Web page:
This seems to become more pronounced as white men in particular have lost some of their cultural dominance. The public space is now far more open to women and people of non-white backgrounds, and this has created a real resentment. I think it comes from a perspective that there are natural hierarchies, and an ingrained belief that the world is made up solely of oppressors and the oppressed — and if you’re not one, you’re the other.
Tauel Harper: I think about the thread from Gamergate to the present. Gamergate was a lot of things, but it was primarily a backlash against the perceived injustices of women in the games industry. There’s this whole argument that people like Steve Bannon and [Milo] Yiannopoulos realized that, “Hey, we’ve got a mob of angry young men who feel really disenchanted with society. So we can politicize this and move it toward these kind of alt-right ideas.”
It’s also clear that misogynist violence is widely underreported. If the root of your disenchantment is expressed as “women don’t like me, and I feel alienated from women,” it’s something people are very reluctant to talk about. What I do notice when we have an attack, as we did in Melbourne last year, it’s not always labeled as “incel violence.” But when you look at the particulars, you find that the person is heavily involved in various online communities with misogyny and alt-right spaces, too. And a lot of the alt-right content speaks to a feeling of disempowerment.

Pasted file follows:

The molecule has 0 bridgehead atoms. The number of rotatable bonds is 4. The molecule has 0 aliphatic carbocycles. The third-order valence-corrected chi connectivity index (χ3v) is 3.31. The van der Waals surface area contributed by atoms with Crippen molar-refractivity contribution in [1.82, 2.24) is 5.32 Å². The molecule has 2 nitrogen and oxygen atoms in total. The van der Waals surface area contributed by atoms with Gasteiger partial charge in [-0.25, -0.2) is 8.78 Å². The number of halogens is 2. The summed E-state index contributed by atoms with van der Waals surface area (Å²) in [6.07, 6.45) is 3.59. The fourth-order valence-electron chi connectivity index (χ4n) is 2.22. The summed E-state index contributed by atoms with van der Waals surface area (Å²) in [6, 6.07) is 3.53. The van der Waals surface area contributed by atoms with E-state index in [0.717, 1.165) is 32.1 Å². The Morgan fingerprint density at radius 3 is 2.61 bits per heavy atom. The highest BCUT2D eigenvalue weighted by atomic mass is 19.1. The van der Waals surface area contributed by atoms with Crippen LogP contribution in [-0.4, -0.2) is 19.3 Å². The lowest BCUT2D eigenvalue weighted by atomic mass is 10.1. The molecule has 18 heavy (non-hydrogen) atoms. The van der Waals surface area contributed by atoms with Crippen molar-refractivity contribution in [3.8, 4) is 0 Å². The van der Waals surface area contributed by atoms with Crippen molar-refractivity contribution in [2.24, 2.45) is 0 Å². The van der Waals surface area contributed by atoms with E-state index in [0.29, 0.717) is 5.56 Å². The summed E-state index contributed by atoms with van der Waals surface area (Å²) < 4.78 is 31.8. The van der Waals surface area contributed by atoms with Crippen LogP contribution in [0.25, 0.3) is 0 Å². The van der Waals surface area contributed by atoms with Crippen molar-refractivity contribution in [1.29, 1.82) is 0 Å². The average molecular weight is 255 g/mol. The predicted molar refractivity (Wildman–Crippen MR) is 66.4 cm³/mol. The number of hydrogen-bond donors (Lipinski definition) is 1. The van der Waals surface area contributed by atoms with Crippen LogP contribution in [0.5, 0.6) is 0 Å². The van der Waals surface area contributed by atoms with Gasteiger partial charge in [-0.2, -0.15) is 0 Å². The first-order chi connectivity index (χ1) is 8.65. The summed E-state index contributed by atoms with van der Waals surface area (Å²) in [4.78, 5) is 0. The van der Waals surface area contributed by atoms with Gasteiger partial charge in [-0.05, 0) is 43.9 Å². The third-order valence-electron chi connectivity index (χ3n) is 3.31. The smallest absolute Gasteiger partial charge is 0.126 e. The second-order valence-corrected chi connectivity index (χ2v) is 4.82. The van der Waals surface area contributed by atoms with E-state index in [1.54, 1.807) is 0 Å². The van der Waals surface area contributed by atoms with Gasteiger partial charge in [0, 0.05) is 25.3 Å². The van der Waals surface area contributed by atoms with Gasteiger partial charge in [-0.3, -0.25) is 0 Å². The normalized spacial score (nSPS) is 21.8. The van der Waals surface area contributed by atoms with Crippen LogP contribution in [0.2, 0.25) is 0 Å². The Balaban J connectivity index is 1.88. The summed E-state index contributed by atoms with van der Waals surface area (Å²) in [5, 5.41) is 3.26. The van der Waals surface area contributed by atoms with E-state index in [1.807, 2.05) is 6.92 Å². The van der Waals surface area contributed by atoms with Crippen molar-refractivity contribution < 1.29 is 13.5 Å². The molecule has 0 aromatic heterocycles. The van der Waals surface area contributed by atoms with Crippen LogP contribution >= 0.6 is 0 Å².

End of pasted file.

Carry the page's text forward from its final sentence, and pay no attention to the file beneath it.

What have been the failures of the broader public and governments to understand and respond to this?
Harper: It’s so much about not making the missteps that have been made in securitizing Islamic violence and religious extremist violence, especially in terms of creating a suspect community. Our work is very aware of the nuance between someone who has affinities and sympathies with incel ideas and somebody who’s likely to commit violent acts. So how do you deal with problematic behaviors without alienating the rest of the community? The alienation is exactly the thing that contributes to these behaviors. It’s a thorny issue.
This is a problem that’s grown for a long time. I don’t think it’s just the internet’s fault. But what the internet has done is provide a way for them to find other people who are feeling the same way, and radicalize them with the same talking points and fantasies of physical violence.
DeCook: In science and technology studies, which is my wheelhouse, we talk a lot about classifications and their consequences — basically, the dilemma of how creating taxonomies can impact the way we perceive issues like crime, race and gender. So that relates to this big interest in “predicting” incel violence and creating a list of characteristics to be on the lookout for. It’s not dissimilar from what the Los Angeles Police Department used to classify “gang members,” or what we’ve seen in the flawed history of “Countering Violent Extremism” programs. It’s algorithms and checklists, but the problem comes when it’s used as a tool of mass surveillance, which is what happened to the Islamic community after 9/11.